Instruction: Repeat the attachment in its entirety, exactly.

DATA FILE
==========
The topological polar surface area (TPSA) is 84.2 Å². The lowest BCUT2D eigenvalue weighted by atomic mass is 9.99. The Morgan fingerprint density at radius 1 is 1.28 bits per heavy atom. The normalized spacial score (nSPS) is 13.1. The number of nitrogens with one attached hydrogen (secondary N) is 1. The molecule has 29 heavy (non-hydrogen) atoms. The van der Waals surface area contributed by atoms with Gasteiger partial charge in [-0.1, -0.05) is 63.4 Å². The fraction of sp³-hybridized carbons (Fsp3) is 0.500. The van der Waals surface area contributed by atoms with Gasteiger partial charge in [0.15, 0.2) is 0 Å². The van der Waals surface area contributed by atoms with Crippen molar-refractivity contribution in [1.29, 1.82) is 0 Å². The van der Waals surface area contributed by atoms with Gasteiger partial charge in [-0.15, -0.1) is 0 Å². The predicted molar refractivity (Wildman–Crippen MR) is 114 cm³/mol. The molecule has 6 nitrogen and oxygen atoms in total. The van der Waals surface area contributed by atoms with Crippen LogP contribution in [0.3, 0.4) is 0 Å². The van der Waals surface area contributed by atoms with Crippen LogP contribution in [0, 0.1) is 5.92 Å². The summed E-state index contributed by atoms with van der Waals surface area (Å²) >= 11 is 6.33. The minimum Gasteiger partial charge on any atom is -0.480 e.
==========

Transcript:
The topological polar surface area (TPSA) is 84.2 Å². The lowest BCUT2D eigenvalue weighted by atomic mass is 9.99. The Morgan fingerprint density at radius 1 is 1.28 bits per heavy atom. The normalized spacial score (nSPS) is 13.1. The number of nitrogens with one attached hydrogen (secondary N) is 1. The molecule has 29 heavy (non-hydrogen) atoms. The van der Waals surface area contributed by atoms with Gasteiger partial charge in [-0.1, -0.05) is 63.4 Å². The fraction of sp³-hybridized carbons (Fsp3) is 0.500. The van der Waals surface area contributed by atoms with Gasteiger partial charge in [0.15, 0.2) is 0 Å². The van der Waals surface area contributed by atoms with Crippen molar-refractivity contribution in [1.29, 1.82) is 0 Å². The van der Waals surface area contributed by atoms with Gasteiger partial charge in [-0.15, -0.1) is 0 Å². The predicted molar refractivity (Wildman–Crippen MR) is 114 cm³/mol. The molecule has 6 nitrogen and oxygen atoms in total. The van der Waals surface area contributed by atoms with Crippen LogP contribution in [0.3, 0.4) is 0 Å². The van der Waals surface area contributed by atoms with Crippen LogP contribution in [0, 0.1) is 5.92 Å². The summed E-state index contributed by atoms with van der Waals surface area (Å²) >= 11 is 6.33. The minimum Gasteiger partial charge on any atom is -0.480 e.